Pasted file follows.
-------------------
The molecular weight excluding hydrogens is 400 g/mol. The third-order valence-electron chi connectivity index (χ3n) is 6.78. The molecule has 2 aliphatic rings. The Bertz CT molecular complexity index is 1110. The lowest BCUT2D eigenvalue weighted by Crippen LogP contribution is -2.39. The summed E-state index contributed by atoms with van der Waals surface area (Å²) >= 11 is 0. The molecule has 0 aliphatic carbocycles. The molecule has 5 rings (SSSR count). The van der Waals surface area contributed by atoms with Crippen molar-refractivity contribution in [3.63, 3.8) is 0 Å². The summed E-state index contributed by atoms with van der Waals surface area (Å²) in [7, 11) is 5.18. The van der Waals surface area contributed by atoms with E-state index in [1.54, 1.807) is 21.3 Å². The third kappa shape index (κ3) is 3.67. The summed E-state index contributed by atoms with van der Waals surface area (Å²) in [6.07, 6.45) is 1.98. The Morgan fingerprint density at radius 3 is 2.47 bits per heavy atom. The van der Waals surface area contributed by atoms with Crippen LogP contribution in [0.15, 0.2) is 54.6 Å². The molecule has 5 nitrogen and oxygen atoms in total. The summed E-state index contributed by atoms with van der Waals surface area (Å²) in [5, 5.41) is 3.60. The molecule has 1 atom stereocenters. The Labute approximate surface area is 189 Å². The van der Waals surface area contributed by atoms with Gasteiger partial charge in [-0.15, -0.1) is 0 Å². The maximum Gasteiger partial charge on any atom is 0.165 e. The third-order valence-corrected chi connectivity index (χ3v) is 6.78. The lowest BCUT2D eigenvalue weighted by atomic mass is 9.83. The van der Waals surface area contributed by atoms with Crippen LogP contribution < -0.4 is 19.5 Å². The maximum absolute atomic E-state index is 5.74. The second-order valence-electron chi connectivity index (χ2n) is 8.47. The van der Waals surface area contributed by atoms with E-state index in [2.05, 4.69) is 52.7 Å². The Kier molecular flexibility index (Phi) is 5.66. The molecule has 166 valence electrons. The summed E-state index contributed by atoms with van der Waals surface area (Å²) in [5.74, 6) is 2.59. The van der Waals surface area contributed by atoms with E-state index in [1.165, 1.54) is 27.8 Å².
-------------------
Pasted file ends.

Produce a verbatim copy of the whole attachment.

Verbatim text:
The molecular weight excluding hydrogens is 400 g/mol. The third-order valence-electron chi connectivity index (χ3n) is 6.78. The molecule has 2 aliphatic rings. The Bertz CT molecular complexity index is 1110. The lowest BCUT2D eigenvalue weighted by Crippen LogP contribution is -2.39. The summed E-state index contributed by atoms with van der Waals surface area (Å²) >= 11 is 0. The molecule has 0 aliphatic carbocycles. The molecule has 5 rings (SSSR count). The van der Waals surface area contributed by atoms with Crippen molar-refractivity contribution in [3.63, 3.8) is 0 Å². The summed E-state index contributed by atoms with van der Waals surface area (Å²) in [7, 11) is 5.18. The van der Waals surface area contributed by atoms with E-state index in [1.54, 1.807) is 21.3 Å². The third kappa shape index (κ3) is 3.67. The summed E-state index contributed by atoms with van der Waals surface area (Å²) in [6.07, 6.45) is 1.98. The Morgan fingerprint density at radius 3 is 2.47 bits per heavy atom. The van der Waals surface area contributed by atoms with Crippen LogP contribution in [0.15, 0.2) is 54.6 Å². The molecule has 5 nitrogen and oxygen atoms in total. The summed E-state index contributed by atoms with van der Waals surface area (Å²) in [5, 5.41) is 3.60. The molecule has 1 atom stereocenters. The Labute approximate surface area is 189 Å². The van der Waals surface area contributed by atoms with Gasteiger partial charge in [-0.15, -0.1) is 0 Å². The maximum Gasteiger partial charge on any atom is 0.165 e. The third-order valence-corrected chi connectivity index (χ3v) is 6.78. The lowest BCUT2D eigenvalue weighted by atomic mass is 9.83. The van der Waals surface area contributed by atoms with Crippen LogP contribution < -0.4 is 19.5 Å². The maximum absolute atomic E-state index is 5.74. The second-order valence-electron chi connectivity index (χ2n) is 8.47. The van der Waals surface area contributed by atoms with E-state index in [2.05, 4.69) is 52.7 Å². The Kier molecular flexibility index (Phi) is 5.66. The molecule has 166 valence electrons. The summed E-state index contributed by atoms with van der Waals surface area (Å²) in [5.74, 6) is 2.59. The van der Waals surface area contributed by atoms with E-state index in [1.165, 1.54) is 27.8 Å².